Mother and Child

a film by Rodrigo Garcia

One of my biggest pet peeves when it comes to modern mainstream filmmaking is just how dumb the powers-that-be believe their audiences to be. Sure, there is an awful lot of precedence considering the box office take for every Adam Sandler/Jim Carrey/Tyler Perry movie released these days, but somewhere between those lines (ever so blurry that they are) there are people with at least a bit of intelligence. Intelligence enough to not need every little detail of their movie spelled out for them. Okay, perhaps I am being a bit too optimistic in my outlook toward the modern multiplex crowd (and much less critical than my usual jaded self!) and perhaps they are just that stupid. Stupid enough to need everything explained to them for fear of not 'getting' the movie they are watching. Whatever the case may be, the lack of the constant need for explanation in Mother and Child (re: it is never dumbed down!) is the one thing I most like about the movie. Well that and Annette Bening.

Mother and Child, which isn't a mainstream movie anyway and shouldn't be inferred into such a crowd as my opening salvo introduced, is the intertwining story of three women and how their lives have been and are being influenced by adoption. Starring Annette Bening (in one of her strongest performances to date!), Naomi Watts and Kerry Washington as the aforementioned three women, Mother and Child never sinks into the maudlin affair one would expect it to - and one this critic was happily surprised to see it rally against. With storylines that intersect but never fully integrate, keeping their individual flow from becoming usurped by another (though Washington's story seems to be the one less developed for some reason), Rodrigo Garcia's (apparent) chick flick of a movie (after seeing the trailer I mocked to myself how it looked like should have been a Lifetime or Hallmark channel movie instead of a theatrical release!) ends up a rather strong treatise on the subject of adoption and its effects on those on either end of it.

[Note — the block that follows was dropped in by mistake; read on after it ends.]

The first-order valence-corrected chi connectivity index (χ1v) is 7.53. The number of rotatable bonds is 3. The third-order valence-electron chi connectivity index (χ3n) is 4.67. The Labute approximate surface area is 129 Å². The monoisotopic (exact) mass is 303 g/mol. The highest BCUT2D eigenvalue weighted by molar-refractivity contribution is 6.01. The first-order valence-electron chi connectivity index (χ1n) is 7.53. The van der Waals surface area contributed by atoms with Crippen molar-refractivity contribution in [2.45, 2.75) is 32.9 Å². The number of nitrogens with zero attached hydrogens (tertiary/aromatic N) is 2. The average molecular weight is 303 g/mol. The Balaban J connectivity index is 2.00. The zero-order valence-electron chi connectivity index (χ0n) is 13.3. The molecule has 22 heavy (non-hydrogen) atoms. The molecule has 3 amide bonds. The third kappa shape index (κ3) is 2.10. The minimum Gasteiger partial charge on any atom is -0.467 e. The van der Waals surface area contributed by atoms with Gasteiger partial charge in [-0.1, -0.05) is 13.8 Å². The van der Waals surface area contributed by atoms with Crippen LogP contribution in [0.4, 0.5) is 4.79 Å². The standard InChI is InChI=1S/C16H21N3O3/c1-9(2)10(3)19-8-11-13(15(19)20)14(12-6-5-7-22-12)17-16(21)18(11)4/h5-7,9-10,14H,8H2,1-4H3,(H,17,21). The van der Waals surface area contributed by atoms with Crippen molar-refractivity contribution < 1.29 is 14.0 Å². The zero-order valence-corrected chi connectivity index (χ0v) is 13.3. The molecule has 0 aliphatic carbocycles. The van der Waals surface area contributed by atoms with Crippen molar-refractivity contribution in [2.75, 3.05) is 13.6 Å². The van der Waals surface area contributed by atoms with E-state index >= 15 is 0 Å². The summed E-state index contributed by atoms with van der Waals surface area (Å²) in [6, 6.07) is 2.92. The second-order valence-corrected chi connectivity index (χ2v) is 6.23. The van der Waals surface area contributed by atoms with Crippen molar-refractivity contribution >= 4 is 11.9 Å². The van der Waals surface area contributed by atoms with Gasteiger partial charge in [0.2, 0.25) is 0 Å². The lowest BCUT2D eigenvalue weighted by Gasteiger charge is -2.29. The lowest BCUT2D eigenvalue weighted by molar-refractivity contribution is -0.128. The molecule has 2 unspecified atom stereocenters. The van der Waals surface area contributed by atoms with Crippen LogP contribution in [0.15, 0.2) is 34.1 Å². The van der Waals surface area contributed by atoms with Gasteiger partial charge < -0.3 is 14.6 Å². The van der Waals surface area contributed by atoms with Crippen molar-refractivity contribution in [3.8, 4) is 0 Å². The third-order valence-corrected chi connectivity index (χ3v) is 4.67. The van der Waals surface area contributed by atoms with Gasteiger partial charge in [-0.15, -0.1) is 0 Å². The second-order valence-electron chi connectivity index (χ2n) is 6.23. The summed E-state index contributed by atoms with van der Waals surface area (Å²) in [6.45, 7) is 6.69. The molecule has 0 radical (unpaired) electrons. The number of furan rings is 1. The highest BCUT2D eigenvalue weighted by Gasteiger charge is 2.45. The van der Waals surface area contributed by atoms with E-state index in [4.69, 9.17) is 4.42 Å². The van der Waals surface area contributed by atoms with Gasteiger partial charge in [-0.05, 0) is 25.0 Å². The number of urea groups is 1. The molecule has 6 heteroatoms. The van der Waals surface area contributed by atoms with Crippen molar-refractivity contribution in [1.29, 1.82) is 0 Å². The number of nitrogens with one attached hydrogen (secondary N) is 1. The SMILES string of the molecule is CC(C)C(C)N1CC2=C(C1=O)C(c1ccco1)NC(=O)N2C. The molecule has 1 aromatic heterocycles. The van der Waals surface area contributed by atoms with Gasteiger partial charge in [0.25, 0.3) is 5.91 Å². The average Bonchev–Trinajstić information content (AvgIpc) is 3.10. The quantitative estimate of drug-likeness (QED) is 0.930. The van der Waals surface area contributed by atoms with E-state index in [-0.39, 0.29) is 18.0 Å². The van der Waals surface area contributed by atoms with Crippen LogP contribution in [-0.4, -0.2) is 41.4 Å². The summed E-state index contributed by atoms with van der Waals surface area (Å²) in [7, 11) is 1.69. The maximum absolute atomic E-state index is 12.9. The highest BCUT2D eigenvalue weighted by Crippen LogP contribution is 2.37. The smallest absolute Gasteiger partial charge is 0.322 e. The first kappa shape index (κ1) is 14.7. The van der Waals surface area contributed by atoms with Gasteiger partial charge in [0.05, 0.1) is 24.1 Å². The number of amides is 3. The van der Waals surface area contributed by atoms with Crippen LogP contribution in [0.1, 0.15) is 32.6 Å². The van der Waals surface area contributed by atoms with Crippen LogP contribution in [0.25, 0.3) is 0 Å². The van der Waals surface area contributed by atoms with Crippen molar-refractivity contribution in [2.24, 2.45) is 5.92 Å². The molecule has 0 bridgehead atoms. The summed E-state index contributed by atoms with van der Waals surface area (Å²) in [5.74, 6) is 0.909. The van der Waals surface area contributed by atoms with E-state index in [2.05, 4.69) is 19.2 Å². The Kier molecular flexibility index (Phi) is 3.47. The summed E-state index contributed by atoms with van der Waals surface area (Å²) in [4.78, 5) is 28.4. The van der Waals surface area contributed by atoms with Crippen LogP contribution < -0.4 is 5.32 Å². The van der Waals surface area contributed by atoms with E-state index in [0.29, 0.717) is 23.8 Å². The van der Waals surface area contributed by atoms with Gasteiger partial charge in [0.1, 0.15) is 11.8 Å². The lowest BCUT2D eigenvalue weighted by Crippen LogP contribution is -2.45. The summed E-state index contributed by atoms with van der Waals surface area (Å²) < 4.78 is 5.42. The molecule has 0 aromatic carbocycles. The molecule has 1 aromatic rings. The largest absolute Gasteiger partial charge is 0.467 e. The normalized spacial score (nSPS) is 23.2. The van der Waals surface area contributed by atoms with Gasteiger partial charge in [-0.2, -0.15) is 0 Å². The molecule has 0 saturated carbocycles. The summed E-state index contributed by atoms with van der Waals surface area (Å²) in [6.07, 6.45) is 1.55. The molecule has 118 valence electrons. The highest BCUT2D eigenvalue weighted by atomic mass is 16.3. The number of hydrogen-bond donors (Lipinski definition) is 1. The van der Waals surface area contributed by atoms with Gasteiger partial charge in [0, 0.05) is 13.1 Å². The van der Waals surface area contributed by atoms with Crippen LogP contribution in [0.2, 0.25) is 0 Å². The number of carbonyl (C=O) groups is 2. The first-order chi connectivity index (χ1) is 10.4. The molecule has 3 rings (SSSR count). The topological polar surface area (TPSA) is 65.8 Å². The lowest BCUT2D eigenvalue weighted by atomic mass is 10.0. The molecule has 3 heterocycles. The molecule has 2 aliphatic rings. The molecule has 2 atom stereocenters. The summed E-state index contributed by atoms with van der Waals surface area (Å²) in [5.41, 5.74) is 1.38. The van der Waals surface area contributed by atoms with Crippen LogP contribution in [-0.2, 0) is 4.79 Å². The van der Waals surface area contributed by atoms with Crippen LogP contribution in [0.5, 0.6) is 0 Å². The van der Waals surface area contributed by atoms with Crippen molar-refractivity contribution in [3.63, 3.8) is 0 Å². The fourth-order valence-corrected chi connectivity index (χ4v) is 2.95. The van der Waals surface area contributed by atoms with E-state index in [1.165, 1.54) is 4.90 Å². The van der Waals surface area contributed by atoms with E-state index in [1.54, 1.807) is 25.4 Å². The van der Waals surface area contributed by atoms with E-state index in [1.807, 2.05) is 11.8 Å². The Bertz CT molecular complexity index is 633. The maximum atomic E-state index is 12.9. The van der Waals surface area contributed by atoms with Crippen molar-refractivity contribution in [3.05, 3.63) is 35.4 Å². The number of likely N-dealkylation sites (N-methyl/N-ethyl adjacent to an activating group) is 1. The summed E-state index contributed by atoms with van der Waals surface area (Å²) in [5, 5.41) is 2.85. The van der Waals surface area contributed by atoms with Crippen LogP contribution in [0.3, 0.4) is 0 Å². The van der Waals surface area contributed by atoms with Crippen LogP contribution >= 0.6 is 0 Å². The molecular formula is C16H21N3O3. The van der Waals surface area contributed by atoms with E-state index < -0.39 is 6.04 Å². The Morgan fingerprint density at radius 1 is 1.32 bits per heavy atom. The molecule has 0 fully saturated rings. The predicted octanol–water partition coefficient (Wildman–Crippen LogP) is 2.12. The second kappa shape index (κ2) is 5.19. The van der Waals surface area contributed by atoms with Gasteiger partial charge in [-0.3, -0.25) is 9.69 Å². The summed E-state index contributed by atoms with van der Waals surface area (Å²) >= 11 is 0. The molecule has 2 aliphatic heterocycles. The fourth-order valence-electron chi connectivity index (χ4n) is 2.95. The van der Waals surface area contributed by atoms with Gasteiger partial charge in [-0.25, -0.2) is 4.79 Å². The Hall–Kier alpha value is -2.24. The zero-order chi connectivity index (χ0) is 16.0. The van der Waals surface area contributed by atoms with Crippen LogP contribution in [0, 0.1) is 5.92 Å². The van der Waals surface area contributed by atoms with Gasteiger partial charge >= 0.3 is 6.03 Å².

Granted there are some parts of the film that seem to fumble (the relationship between Watts and Samuel L. Jackson and the comparative weakness of the Washington episodes foremost among these) and many supposed plot twists are seen coming the proverbial mile away, but the central performance of Bening (she plays the role with equal amounts of off-putting aplomb, pathos-riddled angst and the actresses usual classic Hollywood charm), the interlocking storytelling that inherently wards off tedium (a filmmaking style seen in a lot of foreign cinema these days - most notably in the so-called Mexican New Wave - but rarely here in the US) and the overall mood of the film - i.e. never having to explain motivations and/or actions the way mainstream movies so often do, instead just allowing the film to move forward at its own pace and reasoning - make for a rather splendid surprise. Of course, I do not have to explain any of this to you, do I? [06/30/10]